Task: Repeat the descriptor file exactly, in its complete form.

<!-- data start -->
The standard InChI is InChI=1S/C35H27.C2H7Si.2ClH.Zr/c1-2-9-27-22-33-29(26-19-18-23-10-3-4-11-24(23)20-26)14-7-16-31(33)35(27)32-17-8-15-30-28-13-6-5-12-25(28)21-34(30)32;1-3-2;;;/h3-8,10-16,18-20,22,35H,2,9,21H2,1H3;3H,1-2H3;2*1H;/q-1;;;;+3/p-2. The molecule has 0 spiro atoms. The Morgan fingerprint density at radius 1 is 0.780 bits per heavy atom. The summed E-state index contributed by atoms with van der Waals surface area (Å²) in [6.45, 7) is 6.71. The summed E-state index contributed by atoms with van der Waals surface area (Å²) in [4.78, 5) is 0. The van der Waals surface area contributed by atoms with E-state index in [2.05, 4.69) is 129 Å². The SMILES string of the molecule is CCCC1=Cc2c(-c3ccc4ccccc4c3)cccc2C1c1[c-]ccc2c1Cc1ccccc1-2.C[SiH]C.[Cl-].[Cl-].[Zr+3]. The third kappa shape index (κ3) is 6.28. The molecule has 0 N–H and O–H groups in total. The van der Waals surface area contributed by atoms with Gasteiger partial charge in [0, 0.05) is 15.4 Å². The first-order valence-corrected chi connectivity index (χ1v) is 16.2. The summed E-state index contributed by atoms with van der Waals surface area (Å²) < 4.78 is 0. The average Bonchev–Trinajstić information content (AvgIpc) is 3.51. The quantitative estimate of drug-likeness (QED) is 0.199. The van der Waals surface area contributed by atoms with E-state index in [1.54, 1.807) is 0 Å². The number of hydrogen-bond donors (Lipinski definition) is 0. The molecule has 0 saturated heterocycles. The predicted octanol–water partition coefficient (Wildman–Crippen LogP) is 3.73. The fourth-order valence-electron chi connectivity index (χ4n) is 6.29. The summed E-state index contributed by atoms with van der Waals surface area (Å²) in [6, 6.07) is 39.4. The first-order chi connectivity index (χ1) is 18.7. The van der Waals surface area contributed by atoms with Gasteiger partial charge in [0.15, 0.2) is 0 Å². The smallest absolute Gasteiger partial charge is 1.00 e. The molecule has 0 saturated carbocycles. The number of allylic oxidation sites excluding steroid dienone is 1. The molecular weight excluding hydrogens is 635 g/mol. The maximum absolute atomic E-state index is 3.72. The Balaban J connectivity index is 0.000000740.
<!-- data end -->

The standard InChI is InChI=1S/C35H27.C2H7Si.2ClH.Zr/c1-2-9-27-22-33-29(26-19-18-23-10-3-4-11-24(23)20-26)14-7-16-31(33)35(27)32-17-8-15-30-28-13-6-5-12-25(28)21-34(30)32;1-3-2;;;/h3-8,10-16,18-20,22,35H,2,9,21H2,1H3;3H,1-2H3;2*1H;/q-1;;;;+3/p-2. The molecule has 0 spiro atoms. The Morgan fingerprint density at radius 1 is 0.780 bits per heavy atom. The summed E-state index contributed by atoms with van der Waals surface area (Å²) in [6.45, 7) is 6.71. The summed E-state index contributed by atoms with van der Waals surface area (Å²) in [4.78, 5) is 0. The van der Waals surface area contributed by atoms with E-state index in [2.05, 4.69) is 129 Å². The SMILES string of the molecule is CCCC1=Cc2c(-c3ccc4ccccc4c3)cccc2C1c1[c-]ccc2c1Cc1ccccc1-2.C[SiH]C.[Cl-].[Cl-].[Zr+3]. The third kappa shape index (κ3) is 6.28. The molecule has 0 N–H and O–H groups in total. The van der Waals surface area contributed by atoms with Gasteiger partial charge in [0, 0.05) is 15.4 Å². The first-order valence-corrected chi connectivity index (χ1v) is 16.2. The summed E-state index contributed by atoms with van der Waals surface area (Å²) < 4.78 is 0. The average Bonchev–Trinajstić information content (AvgIpc) is 3.51. The quantitative estimate of drug-likeness (QED) is 0.199. The van der Waals surface area contributed by atoms with E-state index in [1.54, 1.807) is 0 Å². The number of hydrogen-bond donors (Lipinski definition) is 0. The molecule has 0 saturated heterocycles. The predicted octanol–water partition coefficient (Wildman–Crippen LogP) is 3.73. The fourth-order valence-electron chi connectivity index (χ4n) is 6.29. The summed E-state index contributed by atoms with van der Waals surface area (Å²) in [6, 6.07) is 39.4. The first-order chi connectivity index (χ1) is 18.7. The van der Waals surface area contributed by atoms with Gasteiger partial charge in [0.15, 0.2) is 0 Å². The smallest absolute Gasteiger partial charge is 1.00 e. The molecule has 0 saturated carbocycles. The number of allylic oxidation sites excluding steroid dienone is 1. The molecular weight excluding hydrogens is 635 g/mol. The maximum absolute atomic E-state index is 3.72. The Balaban J connectivity index is 0.000000740.